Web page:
Ado-trastuzumab emtansine is an antibody-drug conjugate consisting of a monoclonal antibody trastuzumab linked to the cytotoxic agent mertansine (DM1). Most patients with HER2-positive metastatic breast cancer eventually develop drug resistance. Ado-trastuzumab provides a novel mechanism to overcome trastuzumab resistance by harnessing the cytotoxic activity of trastuzumab-targeted DM1 on HER2 overexpressing cells. Ado-trastuzumab is approved as a single agent for the treatment of patients with HER2-positive metastatic breast cancer. The approval was based on the results of the EMILIA trial, which compared ado-trastuzumab to lapatinib plus capecitabine. The study showed significantly longer progression-free survival and overall survival with lower toxicity compared to lapatinib plus capecitabine.

Neratinib is an oral irreversible inhibitor of HER2 and EGFR tyrosine kinases. A phase II open study in locally advanced breast cancer (LABC) showed a 16-week progression-free survival rate of 75% in 36 patients receiving trastuzumab for the first time, compared to 51% in previously treated patients. Phase III evaluation of neratinib is ongoing in adjuvant trastuzumab-pretreated early-stage breast cancer.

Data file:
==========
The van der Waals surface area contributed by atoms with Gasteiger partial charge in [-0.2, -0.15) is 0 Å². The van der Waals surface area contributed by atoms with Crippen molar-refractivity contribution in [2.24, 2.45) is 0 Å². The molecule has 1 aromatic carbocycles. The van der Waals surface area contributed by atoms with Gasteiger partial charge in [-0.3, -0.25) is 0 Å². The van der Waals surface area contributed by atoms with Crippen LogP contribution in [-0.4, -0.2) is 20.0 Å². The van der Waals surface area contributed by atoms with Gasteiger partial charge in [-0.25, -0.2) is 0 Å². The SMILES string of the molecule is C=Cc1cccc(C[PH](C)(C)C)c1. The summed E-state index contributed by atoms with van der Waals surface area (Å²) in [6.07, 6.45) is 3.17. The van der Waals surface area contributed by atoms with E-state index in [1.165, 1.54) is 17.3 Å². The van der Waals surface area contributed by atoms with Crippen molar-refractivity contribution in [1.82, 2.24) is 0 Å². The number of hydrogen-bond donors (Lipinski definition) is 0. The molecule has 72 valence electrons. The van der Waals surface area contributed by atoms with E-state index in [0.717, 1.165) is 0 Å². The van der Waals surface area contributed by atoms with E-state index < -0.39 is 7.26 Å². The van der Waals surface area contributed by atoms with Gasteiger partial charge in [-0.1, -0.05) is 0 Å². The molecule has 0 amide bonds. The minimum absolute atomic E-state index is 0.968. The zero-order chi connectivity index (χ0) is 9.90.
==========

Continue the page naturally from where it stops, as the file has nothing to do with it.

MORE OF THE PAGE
Afatinib is an oral irreversible inhibitor that acts on EGFR/HER1, HER2, and HER4. Results of a phase II study after afatinib treatment of HER2-positive MBC-progressive trastuzumab showed partial remission in 4 of 35 evaluable patients [4].

HER2 has been used as a prognostic and predictive biomarker for breast and gastric cancers, and therapies targeting HER2 have revolutionized the treatment of HER2 overexpressed breast and gastric cancers and improved clinical outcomes. A variety of novel HER2-targeted agents, alone or in combination, are being investigated, and we look forward to more new impacts of HER2-targeted therapies in the near future!


[1] Mol Biol Int. 2014;2014:852748

[2] Technol Cancer Res Treat. 2021 Jan-Dec;20:1533033820983298

[3] Chin Clin Oncol. 2020 Jun;9(3):32

[4] Biomed Rep. 2013 Jul;1(4):499-505